CSU, Citadel coaches share common historySeptember 7, 2006
by Jeff Hartsell, Post & Courier
Eighteen years ago, Hank Small hired an eager young linebackers coach named Kevin Higgins to be his assistant at Lehigh.
Four years ago, Small hired Jay Mills from Harvard as the second football coach in Charleston Southern's history.
As Higgins' Citadel team prepares to play Mills and the Buccaneers on Saturday at Johnson Hagood Stadium, Small's reputation for hiring coaches is glowing.
"They've made me look good, haven't they?" said Small, CSU's athletic director since 2001. "I guess they overcame the hurdle of being hired by me."
After six years as assistant head coach to Small at Lehigh, Higgins succeeded Small as the Mountain Hawks' head coach in 1994 and posted a record of 56-25-1 in seven years, good enough to earn him an NFL job. Now in his second season at The Citadel, Higgins has brought some stability to a program roiled by coaching changes and seems to be laying a solid foundation for the future.
And at Charleston Southern, Mills has demonstrated the wisdom of Small's choice by taking the Bucs from a 1-11 record in 2003 to a 7-4 mark and a share of the Big South Conference title a year ago.
The Small connection between Higgins and Mills is just one of the ties that bind the coaching staffs at The Citadel and Charleston Southern. The Bulldogs' new offensive coordinator, Dave Cecchini, played receiver for Small at Lehigh and succeeded Mills as offensive coordinator at Harvard when Mills got the CSU job. And Bulldogs defensive line coach Eric Westerfield was on the staff with Mills at Harvard.
"The coaching profession can be a small fraternity," Mills said this week.
Higgins credits Small, who had a 47-40-1 record at Lehigh, with masterminding a brand of the spread option offense that is popular throughout Division I-AA football. The Citadel, Villanova, Penn, Richmond and Delaware all have coaches who worked with Small or Higgins at Lehigh and use some of Small's offensive ideas.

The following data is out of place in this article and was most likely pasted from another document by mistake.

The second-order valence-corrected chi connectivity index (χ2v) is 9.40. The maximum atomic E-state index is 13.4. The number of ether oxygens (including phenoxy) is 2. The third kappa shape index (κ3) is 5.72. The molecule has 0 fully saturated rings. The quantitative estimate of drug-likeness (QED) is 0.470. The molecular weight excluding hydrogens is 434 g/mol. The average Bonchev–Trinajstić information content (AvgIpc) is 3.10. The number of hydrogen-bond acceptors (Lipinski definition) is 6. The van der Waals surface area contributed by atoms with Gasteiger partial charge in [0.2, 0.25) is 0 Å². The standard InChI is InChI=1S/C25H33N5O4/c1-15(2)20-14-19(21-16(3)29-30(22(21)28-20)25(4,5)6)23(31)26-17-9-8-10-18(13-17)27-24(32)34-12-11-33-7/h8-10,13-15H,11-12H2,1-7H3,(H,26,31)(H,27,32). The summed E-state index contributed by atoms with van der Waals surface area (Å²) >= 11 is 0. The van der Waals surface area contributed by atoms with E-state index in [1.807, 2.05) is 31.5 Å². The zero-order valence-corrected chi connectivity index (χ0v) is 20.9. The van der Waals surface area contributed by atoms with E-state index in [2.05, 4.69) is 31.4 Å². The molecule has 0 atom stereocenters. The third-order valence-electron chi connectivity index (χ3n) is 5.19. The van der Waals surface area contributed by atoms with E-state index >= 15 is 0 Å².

"One reason I went to Lehigh was that I wanted to be a head coach," said Higgins, who was a linebacker coach at Richmond when Small hired him. "I felt like to be a head coach, I needed some expertise on offense, and when Hank offered me a chance to work with him, I knew I had to take it. His offenses at Princeton, Brown and Lehigh had been at the top of I-AA for 10 years.
"I learned a lot from him, and there are so many coaches that have taken his offensive system to various places. He is just an outstanding offensive mind."
Said Small, "I knew before I hired him that Kevin would be a great head coach some day. When I left Lehigh, I recommended that they hire him, and that's what they did."
Cecchini, who was a Kodak All-American at receiver for Small at Lehigh, has been hired by Higgins at Lehigh and at The Citadel.
"He'll say he was faster, but Dave ran about a 4.8 for 40 yards," Small said. "But he had great hands and mechanically was just an outstanding receiver on the break and in getting open. He caught punts for us, and I don't ever remember him dropping a punt."
As the coaching carousel would have it, Cecchini followed Mills as offensive coordinator at Harvard when Mills was hired at CSU. So when Higgins hired Cecchini at The Citadel last spring, it got Mills' attention.
"We've had to change a great deal of things," Mills said. "Dave sat at my desk at Harvard, he's got all my information, my playbook, he's seen me on tape explaining our offense, just things that naturally come along in our profession when one coach follows another. But we've had to change a lot of what we call in terminology, signals, communication and things like that."
Small, who was among many to recommend Higgins to Citadel athletic director Les Robinson, said his two hires have a lot in common.
"They are both outstanding football coaches," he said. "Kevin has more of a defensive mentality. That's what I knew him best as, as a leader of defense for me at Lehigh, a hard-nosed, strong presence. Jay is a lot more like I was as a head coach, much more working with the offense and quarterbacks and not so much from a defensive background.
"But they are both outstanding communicators and very bright people.
"When you are very bright and can communicate with young people in a recruiting setting and a teaching setting, you are going to have success."